Following delivery and inflation of inflatable element 22, portion 124 of inflation fluid 122 is delivered to the pericardial cavity (i.e., free), so as to provide at least part of the reflective region. Portion 124 is not shown in FIGS. 4A-B. As described hereinabove, the presence of inflated inflatable element 22 reduces the displacement of portion 124 from the posterior region of the pericardium (and for some applications, further provides at least part of the reflective region). Portion 124 of inflation fluid 122 may be disposed at various locations within the pericardium, including posterior to the heart (e.g., adjacent to inflatable element 22. Typically, at least part of portion 124 is disposed more anteriorly than element 22, such as between and/or anterior to pulmonary veins 162. For some applications, at least part of portion 124 is disposed inferior to the heart of the subject.

For some applications, an embodiment of reflection-facilitation element 20 is selected according to the position of the outlet thereof, thereby at least in part directing the delivery of portion 124. Typically, the anatomy of the pericardium at least in part restricts movement of portion 124 of the inflation fluid. For example, anatomical structures, such as pericardial reflections typically trap the inflation fluid. For some applications, structures (e.g., flaps and/or pockets) on the exterior of inflatable element 22 facilitate the trapping of the inflation fluid.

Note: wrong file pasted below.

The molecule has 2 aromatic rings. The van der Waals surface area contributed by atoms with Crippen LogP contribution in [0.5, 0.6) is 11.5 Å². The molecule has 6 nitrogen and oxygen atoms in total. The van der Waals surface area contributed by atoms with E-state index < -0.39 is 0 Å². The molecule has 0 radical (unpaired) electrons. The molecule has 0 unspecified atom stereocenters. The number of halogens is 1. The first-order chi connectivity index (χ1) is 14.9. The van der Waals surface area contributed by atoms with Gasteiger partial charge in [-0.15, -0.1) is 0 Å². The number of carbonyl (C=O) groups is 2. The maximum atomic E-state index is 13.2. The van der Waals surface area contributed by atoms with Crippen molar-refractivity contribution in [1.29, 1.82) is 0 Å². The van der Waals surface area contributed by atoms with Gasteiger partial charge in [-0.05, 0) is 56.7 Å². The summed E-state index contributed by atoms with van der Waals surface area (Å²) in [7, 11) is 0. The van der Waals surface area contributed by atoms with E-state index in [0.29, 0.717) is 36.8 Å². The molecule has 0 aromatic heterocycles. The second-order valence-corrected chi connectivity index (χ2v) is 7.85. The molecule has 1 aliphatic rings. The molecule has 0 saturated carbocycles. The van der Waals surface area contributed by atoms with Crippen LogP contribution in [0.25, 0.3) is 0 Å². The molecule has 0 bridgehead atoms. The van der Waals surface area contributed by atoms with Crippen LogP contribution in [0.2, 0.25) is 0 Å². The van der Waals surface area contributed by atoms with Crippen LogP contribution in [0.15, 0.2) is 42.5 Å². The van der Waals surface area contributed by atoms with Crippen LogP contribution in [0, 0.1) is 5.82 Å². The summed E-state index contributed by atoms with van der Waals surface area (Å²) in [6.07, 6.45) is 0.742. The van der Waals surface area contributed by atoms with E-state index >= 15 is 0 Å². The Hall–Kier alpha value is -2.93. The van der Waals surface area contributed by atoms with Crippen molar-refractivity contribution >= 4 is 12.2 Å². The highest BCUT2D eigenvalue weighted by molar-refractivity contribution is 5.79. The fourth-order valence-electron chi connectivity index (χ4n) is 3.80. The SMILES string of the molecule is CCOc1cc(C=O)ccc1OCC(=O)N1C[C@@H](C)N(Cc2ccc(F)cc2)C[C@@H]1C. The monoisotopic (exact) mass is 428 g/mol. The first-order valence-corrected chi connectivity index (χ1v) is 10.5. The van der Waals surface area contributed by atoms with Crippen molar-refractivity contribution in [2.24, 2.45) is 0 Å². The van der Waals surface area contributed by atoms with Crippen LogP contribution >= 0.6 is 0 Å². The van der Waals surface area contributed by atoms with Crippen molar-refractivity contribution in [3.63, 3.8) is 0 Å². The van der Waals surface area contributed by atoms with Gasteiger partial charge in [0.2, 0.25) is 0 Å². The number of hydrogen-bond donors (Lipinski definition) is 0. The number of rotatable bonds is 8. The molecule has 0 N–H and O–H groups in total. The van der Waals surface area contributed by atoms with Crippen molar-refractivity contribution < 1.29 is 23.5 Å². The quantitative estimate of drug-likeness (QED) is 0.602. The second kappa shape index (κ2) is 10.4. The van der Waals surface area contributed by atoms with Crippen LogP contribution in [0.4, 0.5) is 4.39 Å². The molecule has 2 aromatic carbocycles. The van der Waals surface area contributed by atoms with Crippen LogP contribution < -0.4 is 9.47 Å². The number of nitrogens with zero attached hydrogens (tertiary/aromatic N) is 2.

Reference is made to FIGS. 5A-I, which are schematic illustrations of inflatable element 22, in accordance with respective applications of the invention. FIGS. 5A-I show some embodiments of element 22, each embodiment having (e.g., defining) an inlet and an outlet, as described hereinabove. An example flow path for portion 124 of inflation fluid 122 (FIG. 2E) is shown on each embodiment as a dash-dot line. The inlets and outlets in FIGS. 5A-I are solely illustrative, may be interchanged, and/or may be disposed at any site on the inflatable element. Furthermore, for some applications of the invention, the outlet is defined solely by introducer 24, and thereby inflatable element 22 comprises only an inlet (e.g., as described with reference to FIG. 1C). For some applications, the embodiments of inflatable element 22 described with reference to FIGS. 5A-I may have (e.g., may comprise and/or define) any of the inlets and/or outlets described with reference to FIGS. 1A-C. Therefore, the inlets and outlets are not labeled in FIGS. 5A-I.